Businesses in Brisbane’s CBD could be taxed more to help pay for the proposed $5.2 billion Cross River Rail project just “for the privilege of being next to it”.
Acting Premier Jackie Trad says one of the "innovative funding models" being considered to help pay for a second river rail crossing in Brisbane is "value capture", similar to that used for London's Crossrail, which takes advantage of increased property values in areas surrounding the infrastructure project.
"That is where areas around the particular area of the infrastructure project get to pay a contribution, because they get value uplift in terms of their properties, in terms of their businesses," Ms Trad told ABC Radio.
"Now it's very much in its infancy.
"We are looking at how we can actually identify those areas that will be ready for development, where businesses can be placed and flourished and how they can contribute to the actual delivery of this infrastructure project."
But the plan already has its critics, with Graham Young, the executive director for conservative think tank Australian Institute for Progress, suggesting the idea was a "souped-up land tax".
"I'd argue that it's completely illegitimate, because if there's an increase in the value of the land around the infrastructure then it ought to be reflected in the valuation of the land, so it would have come through in land tax and things like that," Mr Young, a former Liberal Party staffer and candidate, said.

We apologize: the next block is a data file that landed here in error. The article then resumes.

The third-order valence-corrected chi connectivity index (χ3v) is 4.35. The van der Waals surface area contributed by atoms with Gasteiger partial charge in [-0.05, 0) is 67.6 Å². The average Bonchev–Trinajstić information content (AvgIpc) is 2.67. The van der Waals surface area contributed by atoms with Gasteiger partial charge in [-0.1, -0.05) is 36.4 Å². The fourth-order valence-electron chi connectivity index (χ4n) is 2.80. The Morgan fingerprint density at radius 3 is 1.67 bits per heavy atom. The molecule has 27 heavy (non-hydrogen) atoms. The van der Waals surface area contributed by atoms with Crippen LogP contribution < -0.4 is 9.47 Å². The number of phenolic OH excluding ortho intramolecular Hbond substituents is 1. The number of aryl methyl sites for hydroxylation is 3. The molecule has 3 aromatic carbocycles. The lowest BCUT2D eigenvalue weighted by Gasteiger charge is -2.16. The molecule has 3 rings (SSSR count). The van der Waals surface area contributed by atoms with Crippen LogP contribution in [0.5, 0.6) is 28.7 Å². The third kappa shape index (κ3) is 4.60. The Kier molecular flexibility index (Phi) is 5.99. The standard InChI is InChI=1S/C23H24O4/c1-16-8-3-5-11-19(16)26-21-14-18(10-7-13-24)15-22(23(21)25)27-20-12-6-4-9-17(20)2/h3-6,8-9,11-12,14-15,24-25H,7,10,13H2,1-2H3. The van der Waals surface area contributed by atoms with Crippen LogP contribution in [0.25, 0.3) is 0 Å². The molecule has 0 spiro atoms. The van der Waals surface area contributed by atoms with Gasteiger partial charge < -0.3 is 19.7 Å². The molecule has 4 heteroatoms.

"You shouldn't be hitting people over the head."
Mr Young said those whose properties will be resumed for the project were lucky, because they'd be compensated.
"The unlucky ones are the people who happen to be next to it and it sounds like they're going to get even more unlucky, because Jackie's going to charge them for the privilege of being next to it."
The possible funding idea comes after Ms Trad on Thursday said the project's business case wasn't due to be finished until mid-year.
She was also unable to say what the funding split would look like between tiers of government and wouldn't rule out increasing state borrowings and debt to pay for the new rail line.